This article was originally published by Tyler Durden at ZeroHedge.
While economists expected another modest rise in inflation on a MoM basis (if far below the 1.3% surge in June), the headline US Consumer Price Inflation was expected to slow from +9.1% YoY to +8.7% YoY in July, but it actually slowed significantly more than expected to +8.5% Yoy (flat MoM), ending a 16-month streak of MoM gains.
Core CPI (ex food and energy) however was expected to re-accelerate (rising from +5.9% YoY to +6.1% YoY in July), but instead it too continued to decelerate to 5.9% YoY…
Services inflation continued to rise but Energy and Goods price growth slowed…
… as energy prices tumbled MoM.
… driven by plunging gasoline prices.
Full breakdown – Fuel Oil (-11%) and Gasoline (-7.7%) were among the biggest drivers:
…but Shelter costs continued to rise (+0.5% MoM)…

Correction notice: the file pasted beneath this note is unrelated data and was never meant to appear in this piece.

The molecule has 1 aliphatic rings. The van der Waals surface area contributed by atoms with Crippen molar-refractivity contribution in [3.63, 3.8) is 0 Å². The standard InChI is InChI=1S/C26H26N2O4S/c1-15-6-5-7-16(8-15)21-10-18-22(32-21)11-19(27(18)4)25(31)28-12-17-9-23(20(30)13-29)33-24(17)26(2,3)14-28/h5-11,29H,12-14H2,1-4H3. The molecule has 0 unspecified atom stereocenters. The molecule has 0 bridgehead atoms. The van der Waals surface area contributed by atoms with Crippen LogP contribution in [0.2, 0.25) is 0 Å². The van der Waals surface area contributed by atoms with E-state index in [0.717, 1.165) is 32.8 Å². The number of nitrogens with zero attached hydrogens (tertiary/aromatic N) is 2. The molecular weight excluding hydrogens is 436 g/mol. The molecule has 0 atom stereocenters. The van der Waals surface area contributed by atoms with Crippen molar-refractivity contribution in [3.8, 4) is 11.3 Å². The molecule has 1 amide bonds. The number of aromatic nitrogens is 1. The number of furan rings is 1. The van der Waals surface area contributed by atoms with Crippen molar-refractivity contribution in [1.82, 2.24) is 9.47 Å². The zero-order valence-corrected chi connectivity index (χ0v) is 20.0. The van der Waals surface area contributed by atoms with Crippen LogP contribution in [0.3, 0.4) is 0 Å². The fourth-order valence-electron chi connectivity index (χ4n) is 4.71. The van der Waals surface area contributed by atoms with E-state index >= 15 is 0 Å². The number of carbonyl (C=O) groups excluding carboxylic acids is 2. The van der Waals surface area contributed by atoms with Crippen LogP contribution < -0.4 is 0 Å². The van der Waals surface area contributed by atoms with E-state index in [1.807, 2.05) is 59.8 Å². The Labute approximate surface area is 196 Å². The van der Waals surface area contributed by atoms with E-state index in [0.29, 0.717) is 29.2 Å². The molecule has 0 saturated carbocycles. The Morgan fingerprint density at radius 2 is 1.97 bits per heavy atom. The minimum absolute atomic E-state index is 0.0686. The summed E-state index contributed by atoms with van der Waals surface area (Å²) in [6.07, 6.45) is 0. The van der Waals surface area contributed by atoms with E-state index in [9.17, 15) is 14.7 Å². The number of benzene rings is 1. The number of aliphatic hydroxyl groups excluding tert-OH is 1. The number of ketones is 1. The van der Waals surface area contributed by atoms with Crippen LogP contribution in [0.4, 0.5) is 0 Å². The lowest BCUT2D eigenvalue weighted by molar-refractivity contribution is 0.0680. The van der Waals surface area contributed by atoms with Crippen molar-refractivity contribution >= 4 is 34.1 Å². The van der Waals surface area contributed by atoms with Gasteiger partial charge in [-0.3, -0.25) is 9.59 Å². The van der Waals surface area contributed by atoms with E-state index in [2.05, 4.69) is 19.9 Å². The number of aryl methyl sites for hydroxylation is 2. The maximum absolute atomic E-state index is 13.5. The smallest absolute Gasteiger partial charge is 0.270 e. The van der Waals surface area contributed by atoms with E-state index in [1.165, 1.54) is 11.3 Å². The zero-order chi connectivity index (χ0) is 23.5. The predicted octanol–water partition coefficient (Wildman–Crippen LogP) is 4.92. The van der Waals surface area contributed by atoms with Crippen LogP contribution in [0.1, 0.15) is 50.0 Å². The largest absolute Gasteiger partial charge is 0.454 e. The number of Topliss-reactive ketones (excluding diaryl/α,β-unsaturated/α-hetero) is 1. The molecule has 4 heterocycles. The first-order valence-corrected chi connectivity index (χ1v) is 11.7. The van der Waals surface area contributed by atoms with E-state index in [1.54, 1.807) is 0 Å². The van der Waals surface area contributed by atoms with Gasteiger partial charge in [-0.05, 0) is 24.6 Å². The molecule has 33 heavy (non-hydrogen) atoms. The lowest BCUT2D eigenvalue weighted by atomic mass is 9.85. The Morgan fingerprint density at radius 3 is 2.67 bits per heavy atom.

The shelter index continued to rise but did post a smaller increase than the prior month, increasing 0.5 percent in July compared to 0.6 percent in June.
The rent index rose 0.7 percent in July and the owners’ equivalent rent index rose 0.6 percent.
The index for lodging away from home continued to decline, falling 2.7 percent in July after a 2.8-percent decrease in June.
The shelter index rose 5.7 percent over the last year, accounting for about 40 percent of the total increase in all items less food and energy.
This was partially offset by a modest drop in used car prices.
Finally, and perhaps most importantly, real average weekly earnings continue to plunge, now down 16 straight months as inflation eats away at any wage gains…
Is this drop in CPI big enough to signal a Fed pivot? One look at rate hike odds shows a collapse in tightening expectations…
… which are playing out broadly across markets, where risk assets are soaring and yields are crashing.
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